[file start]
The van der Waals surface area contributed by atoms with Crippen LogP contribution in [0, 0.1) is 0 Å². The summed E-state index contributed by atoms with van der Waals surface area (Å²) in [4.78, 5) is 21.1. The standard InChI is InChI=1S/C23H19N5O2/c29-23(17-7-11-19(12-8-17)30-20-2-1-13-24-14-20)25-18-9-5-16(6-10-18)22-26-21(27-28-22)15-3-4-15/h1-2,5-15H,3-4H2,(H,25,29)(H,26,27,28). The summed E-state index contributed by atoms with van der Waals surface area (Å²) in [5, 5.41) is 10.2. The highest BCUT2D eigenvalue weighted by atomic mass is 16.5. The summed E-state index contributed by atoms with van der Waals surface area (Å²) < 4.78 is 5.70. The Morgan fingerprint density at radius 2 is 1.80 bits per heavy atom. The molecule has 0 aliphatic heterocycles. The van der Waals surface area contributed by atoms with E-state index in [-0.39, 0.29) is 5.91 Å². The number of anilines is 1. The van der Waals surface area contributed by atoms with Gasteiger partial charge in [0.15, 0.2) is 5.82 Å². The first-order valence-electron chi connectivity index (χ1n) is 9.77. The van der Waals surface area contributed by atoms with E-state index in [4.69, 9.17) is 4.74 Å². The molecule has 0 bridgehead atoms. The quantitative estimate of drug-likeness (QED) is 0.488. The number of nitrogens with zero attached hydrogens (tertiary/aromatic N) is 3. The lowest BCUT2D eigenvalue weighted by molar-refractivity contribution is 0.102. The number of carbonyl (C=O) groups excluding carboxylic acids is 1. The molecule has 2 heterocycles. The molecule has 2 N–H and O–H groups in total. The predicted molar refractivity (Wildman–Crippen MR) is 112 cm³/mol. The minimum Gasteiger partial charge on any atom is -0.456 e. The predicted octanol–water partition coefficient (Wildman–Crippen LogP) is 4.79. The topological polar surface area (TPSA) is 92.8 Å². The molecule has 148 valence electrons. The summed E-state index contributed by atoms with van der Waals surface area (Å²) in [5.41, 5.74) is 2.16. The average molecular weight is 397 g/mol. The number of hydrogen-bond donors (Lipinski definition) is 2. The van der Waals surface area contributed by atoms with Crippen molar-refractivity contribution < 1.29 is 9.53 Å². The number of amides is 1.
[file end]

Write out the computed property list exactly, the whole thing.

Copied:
The van der Waals surface area contributed by atoms with Crippen LogP contribution in [0, 0.1) is 0 Å². The summed E-state index contributed by atoms with van der Waals surface area (Å²) in [4.78, 5) is 21.1. The standard InChI is InChI=1S/C23H19N5O2/c29-23(17-7-11-19(12-8-17)30-20-2-1-13-24-14-20)25-18-9-5-16(6-10-18)22-26-21(27-28-22)15-3-4-15/h1-2,5-15H,3-4H2,(H,25,29)(H,26,27,28). The summed E-state index contributed by atoms with van der Waals surface area (Å²) in [5, 5.41) is 10.2. The highest BCUT2D eigenvalue weighted by atomic mass is 16.5. The summed E-state index contributed by atoms with van der Waals surface area (Å²) < 4.78 is 5.70. The Morgan fingerprint density at radius 2 is 1.80 bits per heavy atom. The molecule has 0 aliphatic heterocycles. The van der Waals surface area contributed by atoms with E-state index in [-0.39, 0.29) is 5.91 Å². The number of anilines is 1. The van der Waals surface area contributed by atoms with Gasteiger partial charge in [0.15, 0.2) is 5.82 Å². The first-order valence-electron chi connectivity index (χ1n) is 9.77. The van der Waals surface area contributed by atoms with E-state index in [4.69, 9.17) is 4.74 Å². The molecule has 0 bridgehead atoms. The quantitative estimate of drug-likeness (QED) is 0.488. The number of nitrogens with zero attached hydrogens (tertiary/aromatic N) is 3. The lowest BCUT2D eigenvalue weighted by molar-refractivity contribution is 0.102. The number of carbonyl (C=O) groups excluding carboxylic acids is 1. The molecule has 2 heterocycles. The molecule has 2 N–H and O–H groups in total. The predicted molar refractivity (Wildman–Crippen MR) is 112 cm³/mol. The minimum Gasteiger partial charge on any atom is -0.456 e. The predicted octanol–water partition coefficient (Wildman–Crippen LogP) is 4.79. The topological polar surface area (TPSA) is 92.8 Å². The molecule has 148 valence electrons. The summed E-state index contributed by atoms with van der Waals surface area (Å²) in [5.41, 5.74) is 2.16. The average molecular weight is 397 g/mol. The number of hydrogen-bond donors (Lipinski definition) is 2. The van der Waals surface area contributed by atoms with Crippen molar-refractivity contribution < 1.29 is 9.53 Å². The number of amides is 1.